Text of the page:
Pomona College or Cornell

I am having a real tough choice decide where I should go. I was accepted to transfer at both schools. I am a non traditional student, older than the other students so I don’t care much about things unrelated to academics or career related resources. I guess I am just at a different point in my life is all. Anyway I am a Political Science Major if that makes a difference. The location of both schools/weather patterns also make no difference to me.

The vibe I get from Pomona is that students are generally happier. They genuinely seem to care about you there and they seem really relaxed and that isn’t a vibe I get from Cornell. Cornell seems more uptight and competitive. I can deal with both environments, but prefer to be more relaxed and chill. At the same time I do believe competition breed excellence. Also, with my financial aid package at Pomona id graduate debt free. With my financial aid package at Cornell id have a little debt but not much. That Is assuming I get the same financial aid for all three years I am there.

Another thing, COVID will have an economic impact on both schools. Who knows how financial aid will look, not to mention the other resources. Pomona has 1500 students and a 2 billion dollar endowment. Cornell has 15000 undergrads alone with a 7 billion dollar endowment. Pomona has more money per capita so it may seem like the better option, but there is no telling how much money each school really has because endowments aren’t like savings accounts they can’t just spend that money freely.

Pomona is small and has no grad students so the opportunities for research and building relationships with your professors I feel may be better than Cornell. This is important for graduate school. I feel Cornell offers better course options (yes I’ve looked through the 5c catalog not just Pomona.)

so to summarize:
I want to go to the school that offers the better resources in terms of career trajectory and who will be less affected by COVID 19. I also want to be adequately prepared for graduate school. Period. Nothing else matters. Feel free to mention any other factors that I am failing to consider.

I am Cornell graduate and is remotely familiar with Pomona because I visited Pomona with my kid to show him Pomona area in case he was interested in a small liberal CA school. Cornell is freaking cold with 2 months of decent weather during summer. Also, Cornell is a huge hilly school located far away from any big city with all kinds of departments. Pomona is a avery small, tight liberal school located next to other small, tight liberal schools and is only 30 minutes from LAX; and the weather is mild and sunny. Of course, Pomona students are happier. My kid just didn’t like the fact that Pomona was so small, so he chose Stanford. My advice is to consider costs, proximity, weather and your own feel over anything else. If you are not a STEM major, go to Pomona.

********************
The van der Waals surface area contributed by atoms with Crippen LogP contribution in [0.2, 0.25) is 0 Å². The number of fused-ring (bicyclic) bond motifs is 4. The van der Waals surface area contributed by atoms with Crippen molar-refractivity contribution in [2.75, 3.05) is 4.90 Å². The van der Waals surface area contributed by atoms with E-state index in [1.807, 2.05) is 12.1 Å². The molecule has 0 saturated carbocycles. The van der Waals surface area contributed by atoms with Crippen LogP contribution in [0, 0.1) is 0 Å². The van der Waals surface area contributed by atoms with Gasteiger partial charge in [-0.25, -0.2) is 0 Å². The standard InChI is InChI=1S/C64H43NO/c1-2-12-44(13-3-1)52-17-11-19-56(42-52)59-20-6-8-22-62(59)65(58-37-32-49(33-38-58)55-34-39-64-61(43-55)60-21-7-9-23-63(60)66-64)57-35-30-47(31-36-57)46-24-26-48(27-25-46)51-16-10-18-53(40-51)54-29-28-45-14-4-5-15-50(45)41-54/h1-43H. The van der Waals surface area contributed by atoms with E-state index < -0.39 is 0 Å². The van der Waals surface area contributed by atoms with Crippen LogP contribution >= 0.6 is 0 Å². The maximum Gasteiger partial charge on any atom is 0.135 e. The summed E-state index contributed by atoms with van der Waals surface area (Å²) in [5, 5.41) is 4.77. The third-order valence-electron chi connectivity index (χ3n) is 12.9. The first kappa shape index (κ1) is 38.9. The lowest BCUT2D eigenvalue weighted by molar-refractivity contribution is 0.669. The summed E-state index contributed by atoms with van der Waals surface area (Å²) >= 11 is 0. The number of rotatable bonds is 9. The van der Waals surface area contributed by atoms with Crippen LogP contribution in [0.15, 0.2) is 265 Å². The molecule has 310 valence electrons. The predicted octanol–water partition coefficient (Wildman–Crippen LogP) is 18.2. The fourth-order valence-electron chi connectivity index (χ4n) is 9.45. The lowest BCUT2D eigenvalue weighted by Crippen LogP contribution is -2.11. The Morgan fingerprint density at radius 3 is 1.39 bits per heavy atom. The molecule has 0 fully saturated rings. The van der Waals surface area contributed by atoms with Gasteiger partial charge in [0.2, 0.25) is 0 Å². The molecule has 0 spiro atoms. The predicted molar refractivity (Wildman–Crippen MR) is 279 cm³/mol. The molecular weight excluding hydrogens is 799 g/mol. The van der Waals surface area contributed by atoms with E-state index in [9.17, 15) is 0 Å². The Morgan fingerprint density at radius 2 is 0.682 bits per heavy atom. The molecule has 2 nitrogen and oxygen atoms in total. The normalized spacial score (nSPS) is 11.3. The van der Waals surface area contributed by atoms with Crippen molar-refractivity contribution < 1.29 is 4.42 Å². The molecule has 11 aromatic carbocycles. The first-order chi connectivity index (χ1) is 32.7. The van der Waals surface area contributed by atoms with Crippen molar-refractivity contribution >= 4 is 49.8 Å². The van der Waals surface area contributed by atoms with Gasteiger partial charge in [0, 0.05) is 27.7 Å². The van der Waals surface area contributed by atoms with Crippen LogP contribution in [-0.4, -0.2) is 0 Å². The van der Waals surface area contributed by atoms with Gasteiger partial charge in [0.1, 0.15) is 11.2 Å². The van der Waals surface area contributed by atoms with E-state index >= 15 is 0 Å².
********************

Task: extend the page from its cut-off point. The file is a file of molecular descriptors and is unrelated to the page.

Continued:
Above poster was more negatively impacted by the weather than most students there are, in my experience. Even most SOCAL students I knew there got on just fine. FWIW I thought it was beautiful in the Fall as well. Winter weather is indeed cold, and long, but most youngsters deal with it with less angst than above would suggest. Again, in my experience.

If one is premed, as above poster was IIRC, it can be quite stressful. Almost anyplace, from what I read. Engineering and physical sciences are also quite challenging.

“Pure” liberal arts majors, such as what Pomona offers, work hard at Cornell, but mostly they do not match stress levels with the engineers. My D2 graduated from there recently, in a Humanities major. She worked hard there, but had a great experience overall. She has done well afterwards, too.

The primary utility of the endowments is in providing financial aid, and you already have your answer there. FWIW Cornell is divided into “endowed division” and “statutory division”, and the latter gets funding from New York State. But Pomona’s is indeed higher, even after the statutory contribution is monetized…

Because of its graduate programs Cornell will have more students your age, which may be a positive.

I guess driving time depends on where you are going. It is about 45 minutes from Pomona College to some of the big dance clubs( you are or will be 21), just over an hour to Venice Beach. This assumes both a car and reasonable traffic.
Far enough so that most of the time you will probably be hanging around Claremont, but still you do have that outlet.

Pomona is one of the best LACs, in a great situation, with the other colleges there. I can’t say it would be a mistake to choose it. Just trying to balance things out a bit.
The other choice need not be a mistake either. More upper level and advanced courses, likely more outside lecturers coming to campus due to the grad school, additional opportunities and courses provided by the other colleges there (eg policy studies in Hum Ec, ILR…) . In both cases it depends on what you make of the opportunities you are presented with.

Two outstanding choices, congrats. There is no right or wrong choice.

Both schools should have outstanding resources in terms of career trajectory.
Both schools should prepare you extremely well for grad school.
It is impossible to predict if one school will be more impacted by covid than the other.

That said, it sounds to me like you prefer the overall atmosphere and lack of grad students at Pomona – plus you can graduate debt free.

OP was asking about this in early May.

Good catch. Wonder what OP decided…

OP decided Cornell :smile: I appreciate all the input.

Best of Luck.
Try a Sui at Shortstop Deli downtown.

OP has made a choice. Closing thread.